At the start of the trial and several times throughout, we sent e-mail alerts to all registrants on nature.com and to any interested readers, who could sign up to receive regular updates. On several occasions, editors contacted groups of scientists in a particular discipline who they thought might be interested to review or comment on specific papers. The trial was constantly highlighted on the Nature website’s home page. Thus substantive efforts were made to bring it to the attention of potential contributors to the open review process.
Following this four-month period of the trial, during October, we ran several surveys to collect feedback as the final papers went through the combination of open and solicited peer review.
We sent out a total of 1,369 papers for review during the trial period. The authors of 71 (or 5%) of these agreed to their papers being displayed for open comment. Of the displayed papers, 33 received no comments, while 38 (54%) received a total of 92 technical comments. Of these comments, 49 were to 8 papers. The remaining 30 papers had comments evenly distributed. The most commented-on paper received 10 comments (an evolution paper about post-mating sexual selection). There is no obvious time bias: the papers receiving most comments were evenly spread throughout the trial, and recent papers did not show any waning of interest.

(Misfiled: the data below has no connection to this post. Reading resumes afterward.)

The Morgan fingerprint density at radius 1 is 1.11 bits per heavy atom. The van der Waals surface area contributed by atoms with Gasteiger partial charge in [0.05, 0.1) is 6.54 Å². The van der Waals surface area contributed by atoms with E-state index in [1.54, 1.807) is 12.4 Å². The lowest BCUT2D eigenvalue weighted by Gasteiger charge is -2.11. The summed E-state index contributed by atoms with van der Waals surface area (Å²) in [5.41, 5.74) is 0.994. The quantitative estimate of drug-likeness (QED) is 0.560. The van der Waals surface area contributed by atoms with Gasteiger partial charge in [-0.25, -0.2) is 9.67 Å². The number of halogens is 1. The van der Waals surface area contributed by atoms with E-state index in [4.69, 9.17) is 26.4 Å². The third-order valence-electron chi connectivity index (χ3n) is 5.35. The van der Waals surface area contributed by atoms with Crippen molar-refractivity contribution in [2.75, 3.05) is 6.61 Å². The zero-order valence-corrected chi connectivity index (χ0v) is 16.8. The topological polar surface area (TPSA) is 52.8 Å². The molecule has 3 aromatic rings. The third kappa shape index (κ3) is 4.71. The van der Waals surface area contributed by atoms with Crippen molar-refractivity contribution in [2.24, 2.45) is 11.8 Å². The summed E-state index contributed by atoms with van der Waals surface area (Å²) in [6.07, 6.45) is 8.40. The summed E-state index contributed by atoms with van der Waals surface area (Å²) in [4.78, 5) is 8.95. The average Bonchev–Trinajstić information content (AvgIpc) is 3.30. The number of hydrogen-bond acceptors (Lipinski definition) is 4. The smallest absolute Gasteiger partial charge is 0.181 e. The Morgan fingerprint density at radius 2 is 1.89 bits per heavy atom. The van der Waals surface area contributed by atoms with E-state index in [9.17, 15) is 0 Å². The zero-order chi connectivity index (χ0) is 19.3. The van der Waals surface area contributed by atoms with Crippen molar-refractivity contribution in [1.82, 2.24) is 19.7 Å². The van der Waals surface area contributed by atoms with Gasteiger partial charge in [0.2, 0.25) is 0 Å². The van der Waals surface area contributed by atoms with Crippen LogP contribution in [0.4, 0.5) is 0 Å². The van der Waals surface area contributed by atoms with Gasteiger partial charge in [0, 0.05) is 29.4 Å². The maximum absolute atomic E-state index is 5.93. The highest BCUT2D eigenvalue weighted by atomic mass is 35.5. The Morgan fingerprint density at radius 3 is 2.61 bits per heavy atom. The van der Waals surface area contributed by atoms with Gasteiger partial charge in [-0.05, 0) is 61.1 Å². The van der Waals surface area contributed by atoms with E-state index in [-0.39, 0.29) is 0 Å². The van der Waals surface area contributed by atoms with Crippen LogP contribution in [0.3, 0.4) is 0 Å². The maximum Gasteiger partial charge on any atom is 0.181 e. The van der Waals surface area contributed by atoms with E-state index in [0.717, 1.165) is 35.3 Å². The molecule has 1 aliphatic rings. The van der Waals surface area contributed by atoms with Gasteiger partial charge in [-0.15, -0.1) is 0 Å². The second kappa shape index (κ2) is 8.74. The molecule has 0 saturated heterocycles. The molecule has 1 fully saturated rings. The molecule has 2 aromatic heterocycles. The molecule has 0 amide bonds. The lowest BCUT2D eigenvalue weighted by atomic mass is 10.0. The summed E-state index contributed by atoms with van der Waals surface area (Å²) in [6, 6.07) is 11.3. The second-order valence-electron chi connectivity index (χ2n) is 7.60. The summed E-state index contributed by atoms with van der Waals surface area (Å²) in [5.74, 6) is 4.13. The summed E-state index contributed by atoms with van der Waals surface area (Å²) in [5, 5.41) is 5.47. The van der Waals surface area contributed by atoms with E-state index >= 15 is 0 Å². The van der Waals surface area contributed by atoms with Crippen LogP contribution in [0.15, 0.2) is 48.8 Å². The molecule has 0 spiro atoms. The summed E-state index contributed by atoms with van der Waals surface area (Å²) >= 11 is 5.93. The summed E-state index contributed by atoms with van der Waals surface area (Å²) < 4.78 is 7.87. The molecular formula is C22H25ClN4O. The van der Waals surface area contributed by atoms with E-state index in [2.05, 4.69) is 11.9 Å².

The trial received a healthy volume of online traffic: an average of 5,600 html page views per week and about the same for RSS feeds. However, this reader interest did not convert into significant numbers of comments.
Distribution by subject area
We categorized papers within 15 subject areas. The numbers of papers on the open server in each category were small. Thus any extrapolation from these numbers is uncertain.
The distribution of papers posted is shown in Figure 1. Most were from the fields of Earth/environment/climate science and ecology/evolution, with 14 and 13 papers, respectively, closely followed by physics with 11. Astronomy, immunology and neuroscience made up the bulk of the rest.
As predicted, there were fewer papers in most cellular and molecular fields, although arguably those that were open received as many comments as those in other disciplines. No papers were posted in biochemistry, chemical biology, chemistry, genetics/genomics, medical research, microbiology, palaeontology or zoology.